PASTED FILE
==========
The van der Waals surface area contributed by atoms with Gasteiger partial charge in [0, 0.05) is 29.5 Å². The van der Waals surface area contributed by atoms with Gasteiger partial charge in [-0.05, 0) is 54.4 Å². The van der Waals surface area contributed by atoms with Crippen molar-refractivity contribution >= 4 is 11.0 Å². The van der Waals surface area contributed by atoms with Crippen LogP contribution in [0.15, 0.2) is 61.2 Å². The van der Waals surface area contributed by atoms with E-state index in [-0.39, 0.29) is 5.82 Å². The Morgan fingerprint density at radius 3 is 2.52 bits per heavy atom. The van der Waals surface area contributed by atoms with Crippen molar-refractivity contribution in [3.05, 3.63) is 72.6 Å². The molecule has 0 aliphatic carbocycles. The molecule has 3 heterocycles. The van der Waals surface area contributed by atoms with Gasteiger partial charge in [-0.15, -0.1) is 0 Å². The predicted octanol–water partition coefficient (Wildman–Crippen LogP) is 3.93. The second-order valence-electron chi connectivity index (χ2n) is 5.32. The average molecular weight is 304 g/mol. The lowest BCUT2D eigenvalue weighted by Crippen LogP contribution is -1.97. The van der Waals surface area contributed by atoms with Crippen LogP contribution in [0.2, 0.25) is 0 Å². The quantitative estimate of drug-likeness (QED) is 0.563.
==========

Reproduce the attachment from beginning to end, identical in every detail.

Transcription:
The van der Waals surface area contributed by atoms with Gasteiger partial charge in [0, 0.05) is 29.5 Å². The van der Waals surface area contributed by atoms with Gasteiger partial charge in [-0.05, 0) is 54.4 Å². The van der Waals surface area contributed by atoms with Crippen molar-refractivity contribution >= 4 is 11.0 Å². The van der Waals surface area contributed by atoms with Crippen LogP contribution in [0.15, 0.2) is 61.2 Å². The van der Waals surface area contributed by atoms with E-state index in [-0.39, 0.29) is 5.82 Å². The Morgan fingerprint density at radius 3 is 2.52 bits per heavy atom. The van der Waals surface area contributed by atoms with Crippen molar-refractivity contribution in [3.05, 3.63) is 72.6 Å². The molecule has 0 aliphatic carbocycles. The molecule has 3 heterocycles. The van der Waals surface area contributed by atoms with Gasteiger partial charge in [-0.15, -0.1) is 0 Å². The predicted octanol–water partition coefficient (Wildman–Crippen LogP) is 3.93. The second-order valence-electron chi connectivity index (χ2n) is 5.32. The average molecular weight is 304 g/mol. The lowest BCUT2D eigenvalue weighted by Crippen LogP contribution is -1.97. The van der Waals surface area contributed by atoms with Crippen LogP contribution in [0.2, 0.25) is 0 Å². The quantitative estimate of drug-likeness (QED) is 0.563.